How Wide Is a Squid Eye? Integrating Mathematics into Public Library Programs for the Elementary Grades

Kliman, Marlene, Nuria Jaumot-Pascual, and Valerie Martin. 2013. “How Wide Is a Squid Eye? Integrating Mathematics into Public Library Programs for the Elementary Grades.” Afterschool Matters, no. 17 (January): 9–15.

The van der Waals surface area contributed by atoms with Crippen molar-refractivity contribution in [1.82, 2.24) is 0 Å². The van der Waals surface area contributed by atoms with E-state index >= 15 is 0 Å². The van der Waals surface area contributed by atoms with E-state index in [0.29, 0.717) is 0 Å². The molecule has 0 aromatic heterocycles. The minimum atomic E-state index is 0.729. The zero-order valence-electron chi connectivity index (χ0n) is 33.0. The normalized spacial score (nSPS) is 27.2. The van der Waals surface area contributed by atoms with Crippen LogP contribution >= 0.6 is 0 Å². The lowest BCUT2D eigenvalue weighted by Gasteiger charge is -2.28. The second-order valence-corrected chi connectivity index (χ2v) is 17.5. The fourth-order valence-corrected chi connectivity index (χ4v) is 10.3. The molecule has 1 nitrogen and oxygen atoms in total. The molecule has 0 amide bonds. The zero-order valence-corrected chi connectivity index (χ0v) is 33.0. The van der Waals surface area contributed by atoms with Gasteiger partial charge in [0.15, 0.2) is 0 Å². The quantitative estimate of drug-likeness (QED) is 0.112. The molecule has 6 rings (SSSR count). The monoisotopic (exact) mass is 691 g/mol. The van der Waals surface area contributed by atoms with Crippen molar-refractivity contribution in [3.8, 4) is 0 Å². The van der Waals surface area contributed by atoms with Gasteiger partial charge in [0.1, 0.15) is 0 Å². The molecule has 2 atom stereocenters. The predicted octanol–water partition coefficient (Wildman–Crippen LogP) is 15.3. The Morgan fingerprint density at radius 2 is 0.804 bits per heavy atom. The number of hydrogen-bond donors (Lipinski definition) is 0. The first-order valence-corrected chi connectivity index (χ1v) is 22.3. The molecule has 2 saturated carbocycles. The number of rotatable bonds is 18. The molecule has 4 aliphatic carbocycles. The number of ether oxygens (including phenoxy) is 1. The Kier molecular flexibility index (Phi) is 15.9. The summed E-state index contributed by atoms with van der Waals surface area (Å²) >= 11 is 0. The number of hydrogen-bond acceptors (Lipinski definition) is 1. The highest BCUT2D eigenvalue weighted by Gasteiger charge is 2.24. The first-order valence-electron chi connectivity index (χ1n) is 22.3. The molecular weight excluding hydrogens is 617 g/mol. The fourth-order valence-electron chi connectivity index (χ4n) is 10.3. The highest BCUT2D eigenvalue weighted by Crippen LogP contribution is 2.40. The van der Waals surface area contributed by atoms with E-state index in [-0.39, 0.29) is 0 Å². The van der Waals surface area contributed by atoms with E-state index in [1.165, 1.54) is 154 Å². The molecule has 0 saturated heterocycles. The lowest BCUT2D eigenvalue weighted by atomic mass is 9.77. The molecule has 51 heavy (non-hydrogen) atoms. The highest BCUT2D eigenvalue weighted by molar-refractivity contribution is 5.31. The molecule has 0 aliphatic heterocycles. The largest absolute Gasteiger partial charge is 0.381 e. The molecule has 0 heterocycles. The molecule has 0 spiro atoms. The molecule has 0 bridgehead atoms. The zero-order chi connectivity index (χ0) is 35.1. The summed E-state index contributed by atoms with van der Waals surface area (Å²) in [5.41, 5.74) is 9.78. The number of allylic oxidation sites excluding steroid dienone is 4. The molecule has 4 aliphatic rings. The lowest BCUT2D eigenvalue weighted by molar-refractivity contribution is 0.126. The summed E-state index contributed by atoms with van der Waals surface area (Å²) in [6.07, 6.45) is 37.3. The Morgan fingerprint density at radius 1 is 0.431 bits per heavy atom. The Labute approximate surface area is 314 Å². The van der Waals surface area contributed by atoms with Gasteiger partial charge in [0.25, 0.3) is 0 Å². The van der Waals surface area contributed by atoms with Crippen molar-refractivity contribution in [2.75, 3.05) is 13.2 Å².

The authors, researchers with TERC in Massachusetts, describe an NSF funded project, Math Off the Shelf, where informal educators are given access to a bank of over 200 activities that incorporate math for elementary age students. The researchers consulted with public children’s librarians, and considered both common and uncommon characteristics of a public library, when designing the activities. They cite research showing that on the one hand, engaging children with math outside of the school improves learning math and attitudes toward math, but on the other hand, informal educators are math avoidant and do not share their own use of math in everyday tasks with children. Further, even though science is increasingly seen as a “social” activity where kids learn through working on problems together, people still see math as a subject learned through facts, not something learned socially. The activities they designed address these issues in the public library because the library allows for a place to gather opinions (making math questions more relevant), a place to share math problem-solving strategies (learning socially), and a place to incorporate literature into a math activity. They describe how an external evaluator surveyed the librarians for their perception of math and how they used math in activities before and after introducing the activity bank. After the introduction of the activities, more librarians viewed math as important in their library services and were incorporating math into their everyday interactions with children in the library.

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